My generation is full of entitled people who think that they deserve that position as CEO with very little work.  They don’t want to accept anything lower than their dream position, but for most people, that dream job won’t ever happen without the stepping stones that lead to it.

10406607_759882907850_3700107365580436578_n
With two of my former students

16. We need to stop judging others, comparing ourselves, and being so critical.

If I spend my time judging someone, I will have no time to love him.

There will always be someone with a better job, prettier face, more toned body.  We live in such a cutthroat world that leads us to compare ourselves to everyone.  I can’t say that I’ve never done this before; we all do.

But this judging just hurts us as well as the people we’re looking down upon.

We don’t know what someone has experienced in his life.  We don’t know why people make the decisions that they do.  We must spend our time loving them rather than critiquing them.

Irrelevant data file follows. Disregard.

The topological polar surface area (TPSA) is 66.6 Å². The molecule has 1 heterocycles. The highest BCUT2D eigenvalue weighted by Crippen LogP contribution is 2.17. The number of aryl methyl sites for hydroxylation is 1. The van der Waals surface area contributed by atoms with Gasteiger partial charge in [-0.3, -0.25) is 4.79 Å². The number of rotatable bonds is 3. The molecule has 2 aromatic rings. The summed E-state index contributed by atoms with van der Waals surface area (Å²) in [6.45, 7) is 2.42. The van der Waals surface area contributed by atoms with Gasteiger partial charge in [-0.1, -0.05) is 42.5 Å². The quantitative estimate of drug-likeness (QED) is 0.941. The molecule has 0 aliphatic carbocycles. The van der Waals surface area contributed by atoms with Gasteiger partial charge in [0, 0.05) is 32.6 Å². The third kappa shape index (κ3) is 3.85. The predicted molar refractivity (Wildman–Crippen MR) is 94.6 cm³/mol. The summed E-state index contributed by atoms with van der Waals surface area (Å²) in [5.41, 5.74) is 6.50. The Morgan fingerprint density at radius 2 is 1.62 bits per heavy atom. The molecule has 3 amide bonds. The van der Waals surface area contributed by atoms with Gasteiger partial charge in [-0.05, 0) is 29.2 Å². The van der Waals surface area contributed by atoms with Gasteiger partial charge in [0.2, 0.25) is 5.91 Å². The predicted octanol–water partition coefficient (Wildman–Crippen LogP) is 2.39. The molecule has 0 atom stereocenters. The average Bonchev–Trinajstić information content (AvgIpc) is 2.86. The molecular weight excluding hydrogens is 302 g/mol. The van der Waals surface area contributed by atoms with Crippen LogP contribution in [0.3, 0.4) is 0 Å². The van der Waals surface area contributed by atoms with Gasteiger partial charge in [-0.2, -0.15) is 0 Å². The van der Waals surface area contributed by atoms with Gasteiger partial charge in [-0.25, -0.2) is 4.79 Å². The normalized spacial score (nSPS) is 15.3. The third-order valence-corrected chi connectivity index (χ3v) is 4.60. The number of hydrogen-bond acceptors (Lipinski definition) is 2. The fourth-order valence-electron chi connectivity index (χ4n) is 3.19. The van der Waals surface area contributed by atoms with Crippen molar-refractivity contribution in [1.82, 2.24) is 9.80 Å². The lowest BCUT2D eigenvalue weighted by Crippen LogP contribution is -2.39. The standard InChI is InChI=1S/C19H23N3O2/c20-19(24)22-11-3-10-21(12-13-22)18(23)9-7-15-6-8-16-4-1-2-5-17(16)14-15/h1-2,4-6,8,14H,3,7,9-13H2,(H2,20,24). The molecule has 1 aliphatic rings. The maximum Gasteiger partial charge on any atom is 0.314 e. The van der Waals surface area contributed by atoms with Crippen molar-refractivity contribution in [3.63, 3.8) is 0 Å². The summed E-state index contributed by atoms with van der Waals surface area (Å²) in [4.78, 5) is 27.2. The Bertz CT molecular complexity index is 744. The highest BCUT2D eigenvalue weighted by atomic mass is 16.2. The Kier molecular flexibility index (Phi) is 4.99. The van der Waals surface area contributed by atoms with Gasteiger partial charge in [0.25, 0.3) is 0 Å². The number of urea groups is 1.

17. We must savor the moment.

We need to be present in the moment, rather than waiting for the future or living in the past.

So many people waste their life away hoping for the future.  The high school student thinks that life will begin after graduation.  The college student is waiting for the “real world” that will open up to him after earning his degree.  The girl who spends her days hoping for her future husband.  The married couple longing to have children.  The older couple waiting for retirement.

Every day is special and we must acknowledge that, rather than wasting our time waiting for what we want next.  Be happy with today.

18. We should strive to remain child-like.